Religious Minorities in Non-Secular Middle Eastern and North African States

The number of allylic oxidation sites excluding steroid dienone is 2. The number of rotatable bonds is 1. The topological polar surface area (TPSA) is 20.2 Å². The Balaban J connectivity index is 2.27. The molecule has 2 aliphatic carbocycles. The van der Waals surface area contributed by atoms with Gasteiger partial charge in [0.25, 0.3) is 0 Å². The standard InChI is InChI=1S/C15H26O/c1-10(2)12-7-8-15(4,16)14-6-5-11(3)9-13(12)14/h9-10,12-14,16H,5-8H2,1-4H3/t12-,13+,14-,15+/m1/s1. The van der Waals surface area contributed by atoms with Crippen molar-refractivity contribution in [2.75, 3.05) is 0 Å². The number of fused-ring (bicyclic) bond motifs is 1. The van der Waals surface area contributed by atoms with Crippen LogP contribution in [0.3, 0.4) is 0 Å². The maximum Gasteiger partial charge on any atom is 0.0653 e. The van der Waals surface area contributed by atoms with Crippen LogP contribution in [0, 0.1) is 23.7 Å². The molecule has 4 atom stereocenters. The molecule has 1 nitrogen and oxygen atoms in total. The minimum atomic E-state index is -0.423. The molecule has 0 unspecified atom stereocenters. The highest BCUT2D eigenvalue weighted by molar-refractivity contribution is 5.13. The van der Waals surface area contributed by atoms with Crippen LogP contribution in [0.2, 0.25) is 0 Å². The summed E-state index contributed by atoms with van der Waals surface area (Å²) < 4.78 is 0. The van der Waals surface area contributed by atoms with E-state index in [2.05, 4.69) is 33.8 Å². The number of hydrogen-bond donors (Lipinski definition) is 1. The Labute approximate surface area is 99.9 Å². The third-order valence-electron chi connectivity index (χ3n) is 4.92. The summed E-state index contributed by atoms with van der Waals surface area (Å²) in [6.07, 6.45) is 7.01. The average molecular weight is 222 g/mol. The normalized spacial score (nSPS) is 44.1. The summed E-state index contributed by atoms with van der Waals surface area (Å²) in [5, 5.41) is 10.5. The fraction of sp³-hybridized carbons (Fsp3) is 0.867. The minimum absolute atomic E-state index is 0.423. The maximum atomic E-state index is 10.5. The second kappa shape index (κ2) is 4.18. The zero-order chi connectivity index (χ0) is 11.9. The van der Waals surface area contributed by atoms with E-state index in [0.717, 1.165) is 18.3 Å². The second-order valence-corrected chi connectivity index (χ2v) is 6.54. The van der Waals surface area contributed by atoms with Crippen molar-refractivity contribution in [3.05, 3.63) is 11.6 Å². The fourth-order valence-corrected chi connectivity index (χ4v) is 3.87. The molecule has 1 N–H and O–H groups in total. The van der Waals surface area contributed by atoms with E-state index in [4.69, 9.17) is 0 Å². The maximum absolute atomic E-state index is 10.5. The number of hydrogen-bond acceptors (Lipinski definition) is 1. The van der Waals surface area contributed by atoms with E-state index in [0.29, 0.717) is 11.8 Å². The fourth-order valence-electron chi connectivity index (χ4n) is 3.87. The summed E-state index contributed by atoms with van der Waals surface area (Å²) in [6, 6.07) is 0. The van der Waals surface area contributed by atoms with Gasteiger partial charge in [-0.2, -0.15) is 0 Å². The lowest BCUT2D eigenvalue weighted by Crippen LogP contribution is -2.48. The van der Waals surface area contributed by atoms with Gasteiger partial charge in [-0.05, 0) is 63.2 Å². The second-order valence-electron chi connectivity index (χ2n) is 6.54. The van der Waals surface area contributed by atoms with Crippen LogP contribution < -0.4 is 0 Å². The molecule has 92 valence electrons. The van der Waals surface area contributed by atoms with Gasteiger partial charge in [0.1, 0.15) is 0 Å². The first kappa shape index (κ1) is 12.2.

This book describes and compares the circumstances and lived experiences of religious minorities in Tunisia, Morocco, and Israel in the 1970s, countries where the identity and mission of the state are strongly and explicitly tied to the religion of the majority. The politics and identity of Jews in Tunisia and Morocco and Arabs in Israel are, therefore, shaped to a substantial degree by their status as religious minorities in non-secular states. This collection, based on in-depth fieldwork carried out during an important moment in the history of each community, and of the region, considers the nature and implications of each group's response to its circumstances. It focuses on both the community and individual levels of analysis and draws, in part, on original public opinion surveys. It also compares the three communities in order to offer generalizable insights about ways the identity, political culture, and institutional character of a minority group are shaped by the broader political environment in which it resides. The project will appeal to scholars and students in the fields of Middle Eastern and North African studies, Judaic studies, Islamic Studies, minority group politics, and international relations and the Arab-Israeli conflict.